ERP provider Infor Global Solutions has signed a definitive agreement to purchase asset management vendor Datastream Systems. The move will complement Infor’s current offerings and boost its presence in the ERP market, although a number of challenges still lie in store for the company.
Infor has entered into an agreement to acquire Datastream.
In a proposal that has the approval of both the Infor and Datastream boards, Infor is offering a cash deal, paying $10.26 per share which would value the transaction at approximately $205 million.
Infor targets verticals within the manufacturing and distribution sectors so Datastream’s asset performance management software will add complementary functionality. It is executing a strategy of growth by acquisition, and has made multiple acquisitions since 2002 to take is customer count to 18,000. With Datastream the total would rise to 24,700 across 140 countries, with Datastream adding 6,700 customers, making it one of the larger players in terms of customer numbers with annual revenue in the region of $600 million. That would probably put it into fourth place in the ERP market in terms of size after SAP, Oracle, and SSA Global.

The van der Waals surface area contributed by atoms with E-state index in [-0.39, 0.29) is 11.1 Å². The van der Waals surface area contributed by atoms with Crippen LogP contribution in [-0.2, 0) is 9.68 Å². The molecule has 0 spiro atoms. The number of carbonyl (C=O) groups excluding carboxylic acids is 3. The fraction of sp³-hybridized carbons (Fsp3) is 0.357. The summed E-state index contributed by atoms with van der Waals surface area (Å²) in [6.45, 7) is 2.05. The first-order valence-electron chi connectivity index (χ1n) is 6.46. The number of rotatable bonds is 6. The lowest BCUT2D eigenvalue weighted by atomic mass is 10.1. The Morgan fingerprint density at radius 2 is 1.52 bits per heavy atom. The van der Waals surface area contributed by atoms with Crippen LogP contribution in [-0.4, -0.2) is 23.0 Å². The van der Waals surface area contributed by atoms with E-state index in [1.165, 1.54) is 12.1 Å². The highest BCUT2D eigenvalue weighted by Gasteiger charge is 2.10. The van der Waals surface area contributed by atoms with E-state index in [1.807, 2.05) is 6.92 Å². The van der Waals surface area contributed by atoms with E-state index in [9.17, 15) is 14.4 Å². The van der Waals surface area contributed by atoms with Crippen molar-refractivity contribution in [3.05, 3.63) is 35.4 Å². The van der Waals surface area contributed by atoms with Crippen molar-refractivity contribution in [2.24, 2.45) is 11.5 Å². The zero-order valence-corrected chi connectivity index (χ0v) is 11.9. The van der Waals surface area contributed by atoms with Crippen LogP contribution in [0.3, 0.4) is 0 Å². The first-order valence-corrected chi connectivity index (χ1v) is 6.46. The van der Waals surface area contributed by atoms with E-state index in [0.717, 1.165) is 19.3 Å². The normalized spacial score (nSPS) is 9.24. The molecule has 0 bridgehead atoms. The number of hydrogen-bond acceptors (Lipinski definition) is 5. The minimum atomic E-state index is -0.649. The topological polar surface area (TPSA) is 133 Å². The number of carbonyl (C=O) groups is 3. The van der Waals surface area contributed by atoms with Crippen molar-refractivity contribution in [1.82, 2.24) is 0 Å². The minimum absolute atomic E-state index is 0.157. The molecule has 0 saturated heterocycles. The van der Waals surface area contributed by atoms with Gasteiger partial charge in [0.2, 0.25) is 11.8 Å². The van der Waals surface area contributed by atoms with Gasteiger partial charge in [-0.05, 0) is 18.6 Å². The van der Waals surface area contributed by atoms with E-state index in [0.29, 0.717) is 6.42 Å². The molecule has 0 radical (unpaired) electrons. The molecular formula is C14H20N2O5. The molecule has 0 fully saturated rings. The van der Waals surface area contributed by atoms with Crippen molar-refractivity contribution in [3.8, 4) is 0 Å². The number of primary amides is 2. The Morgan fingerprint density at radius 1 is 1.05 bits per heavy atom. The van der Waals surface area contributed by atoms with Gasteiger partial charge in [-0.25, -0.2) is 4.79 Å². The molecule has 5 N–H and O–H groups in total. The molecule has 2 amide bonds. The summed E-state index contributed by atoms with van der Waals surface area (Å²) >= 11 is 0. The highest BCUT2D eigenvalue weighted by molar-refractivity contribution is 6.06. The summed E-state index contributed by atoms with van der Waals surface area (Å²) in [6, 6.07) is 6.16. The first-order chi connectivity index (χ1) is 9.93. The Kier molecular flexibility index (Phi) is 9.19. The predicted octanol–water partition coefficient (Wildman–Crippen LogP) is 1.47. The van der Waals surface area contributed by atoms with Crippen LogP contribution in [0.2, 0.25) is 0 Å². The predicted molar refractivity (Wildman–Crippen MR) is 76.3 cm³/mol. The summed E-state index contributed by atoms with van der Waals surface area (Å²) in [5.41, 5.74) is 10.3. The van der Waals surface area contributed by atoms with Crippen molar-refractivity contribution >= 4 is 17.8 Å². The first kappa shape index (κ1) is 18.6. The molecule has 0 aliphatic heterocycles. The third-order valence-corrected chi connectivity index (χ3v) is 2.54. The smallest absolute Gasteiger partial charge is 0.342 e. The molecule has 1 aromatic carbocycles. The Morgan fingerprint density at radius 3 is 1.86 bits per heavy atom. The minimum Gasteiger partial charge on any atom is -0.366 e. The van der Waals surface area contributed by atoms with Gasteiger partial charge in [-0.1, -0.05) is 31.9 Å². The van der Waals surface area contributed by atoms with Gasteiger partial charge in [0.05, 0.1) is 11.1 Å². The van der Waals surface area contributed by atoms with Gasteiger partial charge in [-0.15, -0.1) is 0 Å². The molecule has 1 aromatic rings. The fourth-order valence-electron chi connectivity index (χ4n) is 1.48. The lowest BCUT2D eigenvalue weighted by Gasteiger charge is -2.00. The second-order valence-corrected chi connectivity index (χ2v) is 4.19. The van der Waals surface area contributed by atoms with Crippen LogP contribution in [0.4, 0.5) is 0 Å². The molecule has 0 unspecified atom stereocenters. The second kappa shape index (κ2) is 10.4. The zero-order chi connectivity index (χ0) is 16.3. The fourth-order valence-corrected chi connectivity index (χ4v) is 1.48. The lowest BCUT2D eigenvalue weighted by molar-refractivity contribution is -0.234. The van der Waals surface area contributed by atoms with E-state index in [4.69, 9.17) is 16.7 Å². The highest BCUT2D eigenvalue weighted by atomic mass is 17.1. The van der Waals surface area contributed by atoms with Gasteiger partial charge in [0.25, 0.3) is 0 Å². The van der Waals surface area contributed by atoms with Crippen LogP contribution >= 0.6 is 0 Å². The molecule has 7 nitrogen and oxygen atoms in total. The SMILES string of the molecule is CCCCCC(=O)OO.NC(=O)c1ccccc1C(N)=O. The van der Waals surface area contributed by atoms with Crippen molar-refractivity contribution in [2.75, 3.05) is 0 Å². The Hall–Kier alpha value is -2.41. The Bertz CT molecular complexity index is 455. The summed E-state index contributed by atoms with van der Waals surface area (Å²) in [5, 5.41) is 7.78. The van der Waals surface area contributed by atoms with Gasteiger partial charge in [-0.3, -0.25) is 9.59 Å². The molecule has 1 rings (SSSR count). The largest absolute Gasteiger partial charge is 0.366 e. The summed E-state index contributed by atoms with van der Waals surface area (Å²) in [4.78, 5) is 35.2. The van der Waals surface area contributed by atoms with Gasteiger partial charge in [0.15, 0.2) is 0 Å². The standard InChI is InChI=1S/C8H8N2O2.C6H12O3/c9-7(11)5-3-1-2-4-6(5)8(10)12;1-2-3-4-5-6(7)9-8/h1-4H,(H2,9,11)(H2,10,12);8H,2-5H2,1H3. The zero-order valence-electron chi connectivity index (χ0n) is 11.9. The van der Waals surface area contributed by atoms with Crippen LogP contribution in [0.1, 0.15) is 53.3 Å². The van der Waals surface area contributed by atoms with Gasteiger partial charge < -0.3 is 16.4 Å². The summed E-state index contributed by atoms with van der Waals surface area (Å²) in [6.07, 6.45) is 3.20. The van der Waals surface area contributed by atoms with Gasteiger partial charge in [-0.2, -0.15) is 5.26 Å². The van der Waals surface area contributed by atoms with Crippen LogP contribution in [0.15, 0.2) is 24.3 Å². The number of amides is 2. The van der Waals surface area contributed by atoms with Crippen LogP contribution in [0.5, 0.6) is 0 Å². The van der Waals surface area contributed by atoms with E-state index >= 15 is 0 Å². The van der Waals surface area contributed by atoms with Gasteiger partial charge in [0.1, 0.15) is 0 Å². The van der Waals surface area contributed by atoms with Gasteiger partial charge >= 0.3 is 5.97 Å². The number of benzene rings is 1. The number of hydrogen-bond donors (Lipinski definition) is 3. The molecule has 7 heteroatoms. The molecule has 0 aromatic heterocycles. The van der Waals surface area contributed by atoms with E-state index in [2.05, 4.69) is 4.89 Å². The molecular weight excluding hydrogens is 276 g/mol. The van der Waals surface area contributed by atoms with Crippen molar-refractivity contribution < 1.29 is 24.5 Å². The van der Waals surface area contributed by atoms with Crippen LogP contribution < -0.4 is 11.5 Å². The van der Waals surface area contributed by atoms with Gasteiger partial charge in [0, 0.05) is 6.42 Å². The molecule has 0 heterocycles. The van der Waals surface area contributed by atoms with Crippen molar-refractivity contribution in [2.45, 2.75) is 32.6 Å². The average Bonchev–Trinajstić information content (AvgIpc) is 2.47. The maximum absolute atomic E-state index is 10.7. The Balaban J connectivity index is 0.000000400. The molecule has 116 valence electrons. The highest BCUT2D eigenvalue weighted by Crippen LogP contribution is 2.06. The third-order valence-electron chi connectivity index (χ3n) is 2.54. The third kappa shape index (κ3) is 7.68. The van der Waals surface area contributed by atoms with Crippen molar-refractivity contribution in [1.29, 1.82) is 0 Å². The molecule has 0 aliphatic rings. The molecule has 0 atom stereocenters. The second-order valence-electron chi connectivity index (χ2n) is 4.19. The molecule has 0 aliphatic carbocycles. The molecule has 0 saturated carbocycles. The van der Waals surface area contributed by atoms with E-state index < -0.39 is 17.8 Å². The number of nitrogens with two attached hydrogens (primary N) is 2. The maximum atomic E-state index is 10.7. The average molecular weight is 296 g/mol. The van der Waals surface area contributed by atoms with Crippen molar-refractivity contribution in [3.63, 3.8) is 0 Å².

There is a developing trend for vendors to retire from the harsh environment of the public company in favor of privatization backed by equity firms. SSA Global is the best known and its experience has been positive. With cash behind it and freedom from having to address short-term shareholder demands, it was able to under a highly successful transformation before going public again last year.
Infor is executing a similar strategy in that it is owned by private equity firms that are funding its growth-by-acquisition strategy. Lead shareholder Golden Gate is in the process of acquiring fellow ERP software and services provider Geac Computer Corp and taking it private.
However, Infor has major challenges ahead. Even though it has acquired several companies, it has not done much to integrate them or explain its long-term technical and business roadmap, other than saying it will develop a services-oriented architecture that will make upgrades and integration easier. The multiple acquisitions Geac has made and done little with also have to be factored in. This is where its private status should start to pay, enabling the time and privacy to develop the next stage of its strategy.